Barclays paid a 290 million pound ($464 million) fine in June to settle with regulators, and three top executives, including CEO Robert Diamond, departed. Other banks, including RBS, were negotiating settlements in early 2013, according to people with knowledge of the talks. RBS may pay as much as £500 million to settle allegations that traders tried to rig interest rates, two people with knowledge of the matter say. UBS and Barclays admitted wrongdoing as part of their settlement agreements. Spokesmen for the two banks, and for RBS, declined to comment.
The industry faces regulatory penalties of at least $8.7 billion, according to Morgan Stanley analysts. The European Union is leading a probe that could see banks fined as much as 10 percent of their annual revenue. Meanwhile, Libor is being overhauled after the U.K. government ordered a review in September into the way the benchmark is set.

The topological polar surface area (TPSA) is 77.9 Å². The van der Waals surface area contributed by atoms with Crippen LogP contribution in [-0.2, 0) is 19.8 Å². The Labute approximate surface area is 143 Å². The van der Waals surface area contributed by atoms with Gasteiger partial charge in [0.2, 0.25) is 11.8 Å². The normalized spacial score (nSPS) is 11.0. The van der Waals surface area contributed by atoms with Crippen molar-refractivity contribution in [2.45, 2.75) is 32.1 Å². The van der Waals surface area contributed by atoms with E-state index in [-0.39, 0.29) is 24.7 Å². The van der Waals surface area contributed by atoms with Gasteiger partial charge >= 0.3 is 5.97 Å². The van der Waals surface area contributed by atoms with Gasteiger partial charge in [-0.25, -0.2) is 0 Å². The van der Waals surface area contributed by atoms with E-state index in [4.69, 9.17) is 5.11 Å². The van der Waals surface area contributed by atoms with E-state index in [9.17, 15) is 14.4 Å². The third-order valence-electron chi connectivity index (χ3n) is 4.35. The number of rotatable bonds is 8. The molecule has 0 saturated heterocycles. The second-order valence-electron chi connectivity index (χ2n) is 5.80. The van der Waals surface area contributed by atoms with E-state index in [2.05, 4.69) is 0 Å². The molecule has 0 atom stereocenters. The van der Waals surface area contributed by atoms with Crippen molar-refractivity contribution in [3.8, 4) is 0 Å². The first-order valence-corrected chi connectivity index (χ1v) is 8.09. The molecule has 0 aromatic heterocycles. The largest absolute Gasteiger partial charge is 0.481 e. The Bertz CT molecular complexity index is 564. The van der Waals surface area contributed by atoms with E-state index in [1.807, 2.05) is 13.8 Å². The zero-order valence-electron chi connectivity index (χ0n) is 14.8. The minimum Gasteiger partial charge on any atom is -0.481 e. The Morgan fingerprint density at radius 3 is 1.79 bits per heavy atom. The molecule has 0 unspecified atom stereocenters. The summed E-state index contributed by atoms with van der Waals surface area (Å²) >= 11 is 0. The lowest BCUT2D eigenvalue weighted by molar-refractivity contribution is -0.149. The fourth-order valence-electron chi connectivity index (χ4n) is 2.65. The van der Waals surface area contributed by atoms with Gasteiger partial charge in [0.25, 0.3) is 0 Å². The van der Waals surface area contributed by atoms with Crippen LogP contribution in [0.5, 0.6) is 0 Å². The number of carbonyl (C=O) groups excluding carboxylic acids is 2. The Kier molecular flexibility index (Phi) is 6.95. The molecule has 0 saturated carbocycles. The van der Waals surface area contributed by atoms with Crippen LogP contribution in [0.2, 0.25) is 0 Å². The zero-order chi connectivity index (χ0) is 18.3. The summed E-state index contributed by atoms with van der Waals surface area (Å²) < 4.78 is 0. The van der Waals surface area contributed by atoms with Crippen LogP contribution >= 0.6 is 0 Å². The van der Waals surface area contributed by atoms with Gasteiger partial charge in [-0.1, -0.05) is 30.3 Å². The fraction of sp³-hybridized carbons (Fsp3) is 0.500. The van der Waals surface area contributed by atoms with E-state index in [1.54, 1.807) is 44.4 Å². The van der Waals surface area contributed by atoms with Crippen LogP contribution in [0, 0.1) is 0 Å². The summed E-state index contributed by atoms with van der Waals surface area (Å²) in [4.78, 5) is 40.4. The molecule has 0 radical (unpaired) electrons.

In his 10 years as chancellor of the Exchequer, from 1997 to 2007, Gordon Brown championed this approach, hailing a “golden age” for the City of London in a June 2007 speech. Brown, who later served as prime minister for three years, declined to comment.
Regulators have known since at least August 2007 that some banks were using artificially low Libor submissions to appear healthier than they were. That month, a Barclays employee in London e-mailed the Federal Reserve Bank of New York, questioning the numbers that other banks were inputting, according to transcripts published by the New York Fed. Nine months later, Tim Bond, then head of asset allocation at Barclays’s investment bank, publicly described Libor as “divorced from reality,” saying in a Bloomberg Television interview that firms were routinely misstating their borrowing costs to avoid the perception they were facing stress.
The New York Fed and the Bank of England say they didn’t act because they had no responsibility for oversight of Libor. That fell to the British Bankers’ Association, the industry lobbying group that created the rate in 1986 and largely ignored recommendations from central bankers after 2008 to change the way it was computed. Regulators also were preoccupied with the biggest financial crisis since the Great Depression, and forcing banks to be honest about their Libor submissions might have revealed they were paying penalty rates to borrow, which in turn would have further damaged public confidence.